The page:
Approach.  In the allegory of the cave, Plato tells of people chained in an underground cave who have only been exposed to shadows projected on a cave wall, and mistake the appearances (the shadows) for reality (the things casting the shadows).  What people often don’t realize about this allegory is that the prisoners don’t just see shadows of the things behind them:  they also see shadows of themselves; that is, they have never really seen themselves, much like how they have never used certain muscles.  The prisoners’ struggle to escape the cave, then, is two-pronged:  in reaching for truth, they are not just trying to touch and know the real world, but to know their true selves.  One of the lessons of the allegory is that we have to do both together.

My basic approach to philosophical counseling is to provide a clear, safe space for a client to “show up”:  for the whole person to emerge.  Most of the time, we only show part of ourselves, not just to others, but to ourselves.   Our personal and professional roles and relationships often pull us in different and disparate directions.  As in Plato’s cave, we cast multiple shadows, in various shapes, throughout our lives.  Once these patterns of behaving and relating get solidified, we start to identify with the pieces, and we can begin to lose sight of the whole; it’s like a lack of psychospiritual circulation.  Rarely do we get the chance to step back and discern how, and whether, these different parts of our lives, our selves, fit together.  Even more rarely do we have the chance to do this with another person who, removed from our lifeworld, can provide a check against our tendencies toward ignorance, self-deception, and muddled thinking.  This movement–from darkness to enlightenment, dependence to autonomy, bondage to liberation, fragmentation to wholeness, stasis to growth–is what philosophy, practiced at a personal or existential level, is all about.

Training.  I received a thematically broad, historically deep, and pluralistic training in philosophy, receiving my PhD in philosophy, and Certification in philosophical counseling, in 2011.  I am also a long-time practitioner of Zen meditation, and founded a sitting group where I provided beginner instruction.  Finally, I have served as a facilitator for Socrates Cafés.  I apply this training in general and specific ways.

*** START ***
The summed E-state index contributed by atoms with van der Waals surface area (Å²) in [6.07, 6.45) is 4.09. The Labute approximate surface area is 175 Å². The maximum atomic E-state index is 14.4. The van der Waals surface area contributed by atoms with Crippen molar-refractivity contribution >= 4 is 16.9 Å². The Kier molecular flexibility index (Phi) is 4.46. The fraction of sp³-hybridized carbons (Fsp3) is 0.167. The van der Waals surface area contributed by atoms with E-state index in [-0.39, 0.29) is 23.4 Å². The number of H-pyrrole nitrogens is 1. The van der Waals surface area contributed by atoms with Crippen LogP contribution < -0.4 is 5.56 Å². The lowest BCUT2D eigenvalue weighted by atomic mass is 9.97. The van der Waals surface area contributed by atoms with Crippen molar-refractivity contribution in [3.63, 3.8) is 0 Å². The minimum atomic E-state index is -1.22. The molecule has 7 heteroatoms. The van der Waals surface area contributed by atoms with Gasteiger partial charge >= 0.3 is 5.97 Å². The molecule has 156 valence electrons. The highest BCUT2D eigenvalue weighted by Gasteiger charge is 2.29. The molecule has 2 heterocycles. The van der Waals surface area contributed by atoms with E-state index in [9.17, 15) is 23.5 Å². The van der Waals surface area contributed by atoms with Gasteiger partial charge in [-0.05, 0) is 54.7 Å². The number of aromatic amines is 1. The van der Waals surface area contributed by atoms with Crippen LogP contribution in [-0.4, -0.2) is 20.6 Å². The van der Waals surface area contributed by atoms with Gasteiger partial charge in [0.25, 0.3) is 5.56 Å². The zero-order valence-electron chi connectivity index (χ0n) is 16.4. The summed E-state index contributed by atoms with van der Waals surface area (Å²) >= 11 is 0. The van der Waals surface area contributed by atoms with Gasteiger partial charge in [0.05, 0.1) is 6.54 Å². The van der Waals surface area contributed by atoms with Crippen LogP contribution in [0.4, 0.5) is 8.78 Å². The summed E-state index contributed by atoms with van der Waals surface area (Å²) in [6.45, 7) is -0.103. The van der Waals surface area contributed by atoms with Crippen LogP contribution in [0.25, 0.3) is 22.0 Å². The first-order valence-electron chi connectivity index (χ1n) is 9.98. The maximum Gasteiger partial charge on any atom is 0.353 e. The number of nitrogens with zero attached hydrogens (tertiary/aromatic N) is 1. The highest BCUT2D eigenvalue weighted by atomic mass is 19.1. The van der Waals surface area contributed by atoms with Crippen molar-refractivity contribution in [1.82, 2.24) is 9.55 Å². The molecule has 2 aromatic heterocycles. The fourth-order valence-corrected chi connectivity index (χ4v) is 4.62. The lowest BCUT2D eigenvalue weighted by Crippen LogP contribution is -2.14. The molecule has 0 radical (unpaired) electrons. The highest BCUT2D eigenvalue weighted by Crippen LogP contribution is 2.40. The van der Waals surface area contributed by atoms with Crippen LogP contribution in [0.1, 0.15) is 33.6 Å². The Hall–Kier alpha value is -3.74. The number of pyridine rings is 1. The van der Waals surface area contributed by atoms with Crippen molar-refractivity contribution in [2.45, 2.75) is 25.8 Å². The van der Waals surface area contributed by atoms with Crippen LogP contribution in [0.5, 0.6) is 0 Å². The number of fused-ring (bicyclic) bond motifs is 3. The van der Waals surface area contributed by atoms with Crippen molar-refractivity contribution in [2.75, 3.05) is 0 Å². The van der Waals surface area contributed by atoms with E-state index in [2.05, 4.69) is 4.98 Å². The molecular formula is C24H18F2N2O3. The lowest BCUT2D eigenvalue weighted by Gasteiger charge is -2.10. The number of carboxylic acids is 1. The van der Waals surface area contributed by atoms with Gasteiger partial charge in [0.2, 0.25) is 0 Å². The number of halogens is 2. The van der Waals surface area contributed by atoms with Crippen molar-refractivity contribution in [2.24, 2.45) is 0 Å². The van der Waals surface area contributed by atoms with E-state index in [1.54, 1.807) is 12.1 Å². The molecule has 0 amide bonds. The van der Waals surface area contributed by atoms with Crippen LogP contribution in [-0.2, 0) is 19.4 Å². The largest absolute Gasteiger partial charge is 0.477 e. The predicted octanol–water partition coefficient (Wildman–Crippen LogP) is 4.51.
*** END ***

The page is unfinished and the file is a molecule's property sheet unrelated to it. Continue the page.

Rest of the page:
General.  These include basic philosophical skills and techniques that any philosophical counselor draws on:

  • concept clarification
  • argument analysis
  • probing hidden or dubious assumptions
  • striving for coherence among beliefs
  • Socratic questioning
  • Instruction in basic meditative techniques

Specialization.  I incorporate three parts of my training into my practice:  Ethics, Existentialism, and Buddhism.  Which tradition, theory, or thinker we emphasize, if any, will of course depend on the client.

Ethics.  How do I make difficult decisions?  What should I prioritize?  What do I mean by success?  How do I understand happiness?  Where did my moral beliefs and values come from?  Am I practicing the virtues?

Existentialism.  Am I living my own life, or someone else’s?  How are others’ expectations and standards influencing my own choices and life direction?  What is my overarching goal or purpose in life?  How do I cope with the sense of anxiety, dread, or meaninglessness?  Where/how do I find/create meaning?  Am I blind to the pockets of meaning in my life?

Buddhism.  Why am I suffering?  What am I attached to?  What are the connections between my speech, conduct, and thought?  What is the core of my identity?  How am I practicing, or failing to practice, compassion?  Have I made room for reflective practices in my life?  How do I meditate?